http://www.ustream.tv/channel/midwinter-2010-discussion-group

 

Baylor University – Library Resources for Mobile Devices

http://researchguides.baylor.edu/library_resources_mobile_devices

 

Usabilla

http://usabilla.com/

 

CrazyEgg

http://crazyegg.com/

 

Top Tech Trends Twitter Stream

http://search.twitter.com/search?q=%23alamwttt

 

FourSquare

http://foursquare.com/

 

Horizon Project

http://www.nmc.org/horizon

 

2010 Horizon Report – web

http://wp.nmc.org/horizon2010/

 

2010 Horizon Report – PDF

http://www.nmc.org/pdf/2010-Horizon-Report.pdf

 

Augmented Reality Example for Android

http://www.youtube.com/watch?v=b64_16K2e08

 

Harper County Public Library Mobile App

http://www.hcplonline.info/hcplmobile/

 

National Library of Medicine Mobile Apps

http://www.nlm.nih.gov/mobile/

 

Copia: a social, e-reading experience

http://www.thecopia.com/

 

LibraryThing iPhone App

http://www.librarything.com/blog/2010/01/local-books-iphone-application.php

 

Blio – free eReader software

http://blioreader.com/

 

Article: Singularity Proponent Ray Kurzweil Reinvents the Book, Again

http://www.wired.com/gadgetlab/2009/12/blio-ray-kurzweil-book/

 

Smell of Books

http://smellofbooks.com/

 

Article: The Strange Case of Academic Libraries and E-Books Nobody Reads

http://www.teleread.org/2010/01/07/the-strange-case-of-academic-libraries-and-e-books-nobody-reads/

 

Article: New Study Documents Epidemic of Online Book Piracy

http://www.publishers.org/main/PressCenter/Archicves/2010_January/EpidemicofOnlineBookPiracy.htm

 

Online Review Form for Top Tech Trends Session

http://www.surveymonkey.com/s/F5R7W7V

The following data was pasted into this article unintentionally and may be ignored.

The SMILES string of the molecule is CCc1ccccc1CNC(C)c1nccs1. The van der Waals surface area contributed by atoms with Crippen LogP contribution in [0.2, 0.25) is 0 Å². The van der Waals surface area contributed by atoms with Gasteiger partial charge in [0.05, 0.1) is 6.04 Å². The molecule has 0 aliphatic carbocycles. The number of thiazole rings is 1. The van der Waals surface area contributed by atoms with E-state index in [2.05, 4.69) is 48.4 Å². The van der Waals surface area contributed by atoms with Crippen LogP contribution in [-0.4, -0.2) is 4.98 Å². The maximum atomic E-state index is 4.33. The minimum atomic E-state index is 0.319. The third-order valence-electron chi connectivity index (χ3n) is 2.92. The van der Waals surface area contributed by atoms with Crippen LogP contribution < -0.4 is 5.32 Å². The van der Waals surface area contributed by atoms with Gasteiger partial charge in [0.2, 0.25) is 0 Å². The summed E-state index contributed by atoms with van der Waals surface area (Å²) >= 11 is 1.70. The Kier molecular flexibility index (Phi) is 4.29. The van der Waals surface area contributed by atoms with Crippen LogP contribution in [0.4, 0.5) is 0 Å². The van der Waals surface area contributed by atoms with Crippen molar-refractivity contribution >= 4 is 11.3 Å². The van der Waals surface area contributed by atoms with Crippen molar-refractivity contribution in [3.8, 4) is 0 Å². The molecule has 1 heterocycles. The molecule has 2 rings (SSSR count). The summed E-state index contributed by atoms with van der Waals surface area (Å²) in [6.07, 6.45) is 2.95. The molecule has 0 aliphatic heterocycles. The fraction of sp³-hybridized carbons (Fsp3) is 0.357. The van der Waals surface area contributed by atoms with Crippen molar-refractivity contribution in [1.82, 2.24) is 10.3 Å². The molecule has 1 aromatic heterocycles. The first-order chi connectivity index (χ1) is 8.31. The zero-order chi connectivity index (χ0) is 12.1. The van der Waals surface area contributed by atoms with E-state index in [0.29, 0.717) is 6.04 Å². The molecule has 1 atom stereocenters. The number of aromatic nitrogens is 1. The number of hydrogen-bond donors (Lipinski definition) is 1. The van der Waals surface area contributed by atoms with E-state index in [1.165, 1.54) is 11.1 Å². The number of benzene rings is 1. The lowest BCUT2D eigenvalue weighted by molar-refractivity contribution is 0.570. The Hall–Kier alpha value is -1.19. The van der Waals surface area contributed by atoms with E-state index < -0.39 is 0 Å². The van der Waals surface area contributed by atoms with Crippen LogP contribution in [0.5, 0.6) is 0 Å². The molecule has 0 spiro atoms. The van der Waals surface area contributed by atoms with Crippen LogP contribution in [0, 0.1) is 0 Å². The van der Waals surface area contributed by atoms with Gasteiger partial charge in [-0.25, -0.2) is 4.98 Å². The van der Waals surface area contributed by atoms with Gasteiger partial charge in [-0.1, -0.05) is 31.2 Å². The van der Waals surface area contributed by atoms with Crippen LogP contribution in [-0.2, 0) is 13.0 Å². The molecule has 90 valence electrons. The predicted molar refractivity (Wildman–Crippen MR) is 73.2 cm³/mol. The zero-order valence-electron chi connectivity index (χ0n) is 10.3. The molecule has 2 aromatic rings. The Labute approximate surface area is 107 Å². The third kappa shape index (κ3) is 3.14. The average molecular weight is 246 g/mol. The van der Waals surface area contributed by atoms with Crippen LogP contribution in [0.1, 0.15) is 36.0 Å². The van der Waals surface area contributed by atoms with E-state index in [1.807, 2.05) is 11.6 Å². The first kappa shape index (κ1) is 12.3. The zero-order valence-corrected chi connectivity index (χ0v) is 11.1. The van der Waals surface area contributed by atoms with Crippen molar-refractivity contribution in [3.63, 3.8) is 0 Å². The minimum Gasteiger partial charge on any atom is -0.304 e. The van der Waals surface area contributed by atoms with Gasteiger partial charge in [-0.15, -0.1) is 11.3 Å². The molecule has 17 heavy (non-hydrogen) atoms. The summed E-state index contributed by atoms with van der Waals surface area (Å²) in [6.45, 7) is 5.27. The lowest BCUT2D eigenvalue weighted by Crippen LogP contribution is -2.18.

Other Top Tech Trends writeups from around the net.

 

Library Journal: ALA 2010 Midwinter Meeting: Top Tech Trends Panel Focuses on End Users and Ebooks

 

Market Intelligence for Librarians: Top Tech Trends from ALA’s Midwinter Meeting

 

Library Journal: ALA 2010 Midwinter Meeting: LITA Reboots Top Tech Trends Panel

 

Krafty Librarian: LITA Top Technology Trends

This time around LITA’s Top Tech Trends featured an entirely new set of speakers who had never appeared on this panel before.

 

AMANDA ETCHES-JOHNSON

User Experience Librarian

McMaster University

 

JASON GRIFFEY

Head of Library Information Technology

University of Tennessee, Chattanooga

 

JOE MURPHY

Science Librarian

Yale University

 

LAUREN PRESSLEY

Instructional Design Librarian

Wake Forest University

 

DAVID WALKER

Web Services Librarian

California State University System

 

The discussion was moderated by Top Tech Trends chair, Gregg Silvis.

 

To view the live blog transcript from Top Tech Trends – ALA Midwinter 2010, visit

http://litablog.org/2010/01/alamwttt/.

 

David Walker

We need a mega-search that goes beyond Google Scholar and takes advantage of link resolvers – a sort of next-gen federated search.  – working to craft something that is unique to your library.

How do you give access to hundreds of databases that libraries subscribe to?

As more content is brought together, new systems will provide greater/better access.

Any tool that addresses a fundamental problem for libraries will  have great penetration.

Because data lives in silos, searching means going to silos. RSS feeds means going to silos. How do we get  a unified mobile interface?

Vendors are currently engaged in a numbers race. Who has the most journals? Who has the most content?

We need to be able to pull data out of vendor silos and bring it together in a single service. Once we do that, we can add services on top of a single data stream.

Why aren’t library consortia coming together to build their own discovery systems rather than leaving this to the vendors?

 

Are libraries giving up more control to the cloud?

 

Amanda Etches-Johnson – Some institutions don’t have federated search! What improvements will we see from it?

 

David Walker – Federated searches level the playing field. It creates a better search, allows faceted browsing.

 

Amanda Etches Johnson – 2009 buzzwords: user experience. One of the problems is that no one can agree on what it means.